When I joined staff I worked long hours for very little pay. I got half day off on
    Sundays to do laundry and buy groceries.

    4. I left staff when I could see that I was getting nowhere in Scientology.
    It looked like I was going to be in poverty for the rest of my life if I stayed on staff.

    5. Yes I believe that Scientology is a religion (i.e. supernatural/spiritual beliefs).
    But the spiritual beliefs/teachings are false.
     
    Last edited: Oct 20, 2017
  7. Demented Hubbatd

    Demented Hubbatd Patron with Honors

    1. Expect being offered very expensive Scientology courses and even more expensive Scientology procedures (Dianetics procedures, OT trips)

    2. There is a god, kind of, his name is L. Ron Hubbard. There is a form of worship, which is a study of his works and acceptance of Scientology ethics. There are no church services in usual sense of the word.

    3. I spent only 4 months in Sea Org working as a file clerk and after that as a paralegal. My paralegal activities were the same as in any other law firm.

    4. Laugh if you must, but I joined the cult because I wanted to become famous by continuing Hubbard's research in Dianetics. At the time of my involvement with the cult he was already abiding in OT heaven so to speak.

    5. I left the cult after realizing that Dianetics procedures do not work. I delivered close to 500 hours of Dianetics auditing (for some stupid reason Dianetics procedures are called "auditing") to my non-Scientology friends before realizing that Dianetics is bullshit. At that time I was an atheist, so Hubbard's theory of spirits (thetans) was of no interest to me.

    5. According to psychologists who specialize in cults, Scientology is a cult. It fits almost all requirements that a religion must meet in order to be classified as a cult. Some of the requirements are disconnection from the family, sleep deprivation, prohibition from challenging the cult doctrine and severe punishment for disobeying the rules.

    If you want more info, you can PM me.
     
  8. TheOriginalBigBlue

    TheOriginalBigBlue Gold Meritorious Patron

    I appreciate that some people may want to treat this forum like a survey but you will get much better results if you engage in conversation instead of hanging back and waiting for summarized answers that can be easily classified and tabulated.

    You know, Scientologists habitually conduct PR and Marketing Surveys to name things and figure out how to position advertising or to find emotional buttons that they can then push for the desired effect. It is a study in itself to see how clumsily and convoluted they use this information. Often the surveys are biased to get a result or the people doing the survey intuit that if they don't get the desired result they will be punished so the survey reflects what they think is needed and wanted by their superiors so they base their surveys on previous surveys which creates a kind of closed loop survey culture. So much Scientology think and "logic" gets inserted into the process that it is hopelessly sabotaged to achieve any sane result. To truly be a Scientologist and to know what goes on in the organization you have to be disconnected from reality to diminish or disregard the abuse and controlling indoctrination but a Scientologist thinks they know what reality really is and everyone else is living a delusion. So you have deluded people surveying people who are connected to reality in order to figure out how to get them to want the Scientology reality.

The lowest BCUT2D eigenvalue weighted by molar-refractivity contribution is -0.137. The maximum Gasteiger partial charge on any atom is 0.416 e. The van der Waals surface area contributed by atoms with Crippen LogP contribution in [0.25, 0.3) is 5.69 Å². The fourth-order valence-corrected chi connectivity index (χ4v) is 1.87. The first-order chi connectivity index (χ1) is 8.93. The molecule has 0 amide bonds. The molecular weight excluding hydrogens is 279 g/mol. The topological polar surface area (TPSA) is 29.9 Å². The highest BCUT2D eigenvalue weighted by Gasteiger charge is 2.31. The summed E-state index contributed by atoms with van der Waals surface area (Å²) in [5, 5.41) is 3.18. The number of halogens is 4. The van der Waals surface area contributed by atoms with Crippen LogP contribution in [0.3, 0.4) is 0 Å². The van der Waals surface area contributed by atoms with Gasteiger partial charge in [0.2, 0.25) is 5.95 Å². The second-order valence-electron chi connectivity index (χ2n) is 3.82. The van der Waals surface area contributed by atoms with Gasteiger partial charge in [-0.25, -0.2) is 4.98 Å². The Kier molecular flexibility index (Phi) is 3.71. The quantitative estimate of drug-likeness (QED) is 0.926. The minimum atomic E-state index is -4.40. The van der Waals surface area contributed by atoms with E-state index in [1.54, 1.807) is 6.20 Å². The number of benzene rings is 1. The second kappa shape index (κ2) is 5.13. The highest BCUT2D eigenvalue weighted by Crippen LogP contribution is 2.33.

Anyway, welcome to the warren. I left the Sea Org because I was tired of all the guilt tripping, I realized the organization was fundamentally dysfunctional and would never change and mostly because I knew that eventually I would get sick and die there from stress, lack of sleep, lack of proper nutrition, lack of medical care and the loss of a will to live because there was no me left, no free time, no hobbies, no toys and even the people I considered friends could not be trusted not to rat me out for the slightest transgression or to abandon me on a whim. I fully stopped being a Scientologist many years later when I started reading what other people I knew and respected were saying on the internet that put my own experience and observations into context.

    And, oh yeah, I was in the Sea Org when LRH was still alive and very much running things.